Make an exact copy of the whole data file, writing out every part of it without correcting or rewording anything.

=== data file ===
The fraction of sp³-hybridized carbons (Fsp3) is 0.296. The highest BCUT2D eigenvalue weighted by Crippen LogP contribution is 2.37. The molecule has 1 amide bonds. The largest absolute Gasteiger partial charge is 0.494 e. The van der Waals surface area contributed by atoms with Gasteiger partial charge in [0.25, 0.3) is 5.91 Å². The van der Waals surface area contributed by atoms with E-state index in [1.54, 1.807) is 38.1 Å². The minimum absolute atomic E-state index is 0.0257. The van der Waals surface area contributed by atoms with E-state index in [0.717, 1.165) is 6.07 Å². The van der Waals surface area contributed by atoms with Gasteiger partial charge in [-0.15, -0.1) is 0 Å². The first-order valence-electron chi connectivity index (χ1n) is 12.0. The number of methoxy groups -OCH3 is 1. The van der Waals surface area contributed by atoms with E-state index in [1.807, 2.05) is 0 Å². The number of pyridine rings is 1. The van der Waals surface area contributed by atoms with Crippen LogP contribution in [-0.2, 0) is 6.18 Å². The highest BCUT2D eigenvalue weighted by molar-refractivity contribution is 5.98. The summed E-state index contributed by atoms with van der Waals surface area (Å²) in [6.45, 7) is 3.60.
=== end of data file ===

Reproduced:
The fraction of sp³-hybridized carbons (Fsp3) is 0.296. The highest BCUT2D eigenvalue weighted by Crippen LogP contribution is 2.37. The molecule has 1 amide bonds. The largest absolute Gasteiger partial charge is 0.494 e. The van der Waals surface area contributed by atoms with Gasteiger partial charge in [0.25, 0.3) is 5.91 Å². The van der Waals surface area contributed by atoms with E-state index in [1.54, 1.807) is 38.1 Å². The minimum absolute atomic E-state index is 0.0257. The van der Waals surface area contributed by atoms with E-state index in [0.717, 1.165) is 6.07 Å². The van der Waals surface area contributed by atoms with Gasteiger partial charge in [-0.15, -0.1) is 0 Å². The first-order valence-electron chi connectivity index (χ1n) is 12.0. The number of methoxy groups -OCH3 is 1. The van der Waals surface area contributed by atoms with E-state index in [1.807, 2.05) is 0 Å². The number of pyridine rings is 1. The van der Waals surface area contributed by atoms with Crippen LogP contribution in [-0.2, 0) is 6.18 Å². The highest BCUT2D eigenvalue weighted by molar-refractivity contribution is 5.98. The summed E-state index contributed by atoms with van der Waals surface area (Å²) in [6.45, 7) is 3.60.